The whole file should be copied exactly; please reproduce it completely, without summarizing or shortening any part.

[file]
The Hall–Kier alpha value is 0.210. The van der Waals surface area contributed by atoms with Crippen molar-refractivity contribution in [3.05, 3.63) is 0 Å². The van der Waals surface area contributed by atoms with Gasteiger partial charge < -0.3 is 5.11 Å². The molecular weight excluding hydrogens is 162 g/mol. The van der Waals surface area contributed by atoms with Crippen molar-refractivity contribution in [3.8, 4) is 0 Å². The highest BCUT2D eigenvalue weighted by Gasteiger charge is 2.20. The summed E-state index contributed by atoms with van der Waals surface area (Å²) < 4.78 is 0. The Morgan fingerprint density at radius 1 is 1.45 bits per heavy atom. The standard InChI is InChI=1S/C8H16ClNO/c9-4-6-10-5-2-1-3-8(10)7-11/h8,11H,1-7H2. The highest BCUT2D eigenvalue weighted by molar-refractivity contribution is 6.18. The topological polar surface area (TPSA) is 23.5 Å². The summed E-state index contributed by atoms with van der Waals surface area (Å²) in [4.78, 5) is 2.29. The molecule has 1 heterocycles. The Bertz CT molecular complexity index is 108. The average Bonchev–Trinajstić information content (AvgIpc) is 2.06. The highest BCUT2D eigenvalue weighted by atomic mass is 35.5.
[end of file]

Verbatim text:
The Hall–Kier alpha value is 0.210. The van der Waals surface area contributed by atoms with Crippen molar-refractivity contribution in [3.05, 3.63) is 0 Å². The van der Waals surface area contributed by atoms with Gasteiger partial charge < -0.3 is 5.11 Å². The molecular weight excluding hydrogens is 162 g/mol. The van der Waals surface area contributed by atoms with Crippen molar-refractivity contribution in [3.8, 4) is 0 Å². The highest BCUT2D eigenvalue weighted by Gasteiger charge is 2.20. The summed E-state index contributed by atoms with van der Waals surface area (Å²) < 4.78 is 0. The Morgan fingerprint density at radius 1 is 1.45 bits per heavy atom. The standard InChI is InChI=1S/C8H16ClNO/c9-4-6-10-5-2-1-3-8(10)7-11/h8,11H,1-7H2. The highest BCUT2D eigenvalue weighted by molar-refractivity contribution is 6.18. The topological polar surface area (TPSA) is 23.5 Å². The summed E-state index contributed by atoms with van der Waals surface area (Å²) in [4.78, 5) is 2.29. The molecule has 1 heterocycles. The Bertz CT molecular complexity index is 108. The average Bonchev–Trinajstić information content (AvgIpc) is 2.06. The highest BCUT2D eigenvalue weighted by atomic mass is 35.5.